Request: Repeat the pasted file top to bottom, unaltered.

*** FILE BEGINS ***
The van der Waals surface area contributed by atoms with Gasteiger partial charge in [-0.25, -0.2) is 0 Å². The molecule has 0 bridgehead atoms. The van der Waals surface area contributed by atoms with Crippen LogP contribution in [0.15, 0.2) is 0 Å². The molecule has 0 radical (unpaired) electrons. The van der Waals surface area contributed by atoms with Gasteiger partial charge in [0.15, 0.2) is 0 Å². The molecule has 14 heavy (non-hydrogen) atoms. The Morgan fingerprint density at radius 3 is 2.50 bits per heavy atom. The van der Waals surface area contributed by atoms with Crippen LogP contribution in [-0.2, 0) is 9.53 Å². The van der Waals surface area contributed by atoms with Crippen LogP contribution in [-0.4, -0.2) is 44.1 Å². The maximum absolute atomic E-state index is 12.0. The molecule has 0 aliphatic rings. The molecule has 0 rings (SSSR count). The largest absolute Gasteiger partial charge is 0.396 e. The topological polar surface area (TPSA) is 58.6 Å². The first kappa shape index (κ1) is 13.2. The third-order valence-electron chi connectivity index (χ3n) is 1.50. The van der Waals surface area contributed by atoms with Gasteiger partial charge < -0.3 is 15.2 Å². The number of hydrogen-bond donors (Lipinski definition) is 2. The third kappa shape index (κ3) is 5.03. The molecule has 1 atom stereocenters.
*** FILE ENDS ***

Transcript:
The van der Waals surface area contributed by atoms with Gasteiger partial charge in [-0.25, -0.2) is 0 Å². The molecule has 0 bridgehead atoms. The van der Waals surface area contributed by atoms with Crippen LogP contribution in [0.15, 0.2) is 0 Å². The molecule has 0 radical (unpaired) electrons. The van der Waals surface area contributed by atoms with Gasteiger partial charge in [0.15, 0.2) is 0 Å². The molecule has 14 heavy (non-hydrogen) atoms. The Morgan fingerprint density at radius 3 is 2.50 bits per heavy atom. The van der Waals surface area contributed by atoms with Crippen LogP contribution in [-0.2, 0) is 9.53 Å². The van der Waals surface area contributed by atoms with Crippen LogP contribution in [-0.4, -0.2) is 44.1 Å². The maximum absolute atomic E-state index is 12.0. The molecule has 0 aliphatic rings. The molecule has 0 rings (SSSR count). The largest absolute Gasteiger partial charge is 0.396 e. The topological polar surface area (TPSA) is 58.6 Å². The first kappa shape index (κ1) is 13.2. The third-order valence-electron chi connectivity index (χ3n) is 1.50. The van der Waals surface area contributed by atoms with Gasteiger partial charge < -0.3 is 15.2 Å². The number of hydrogen-bond donors (Lipinski definition) is 2. The third kappa shape index (κ3) is 5.03. The molecule has 1 atom stereocenters.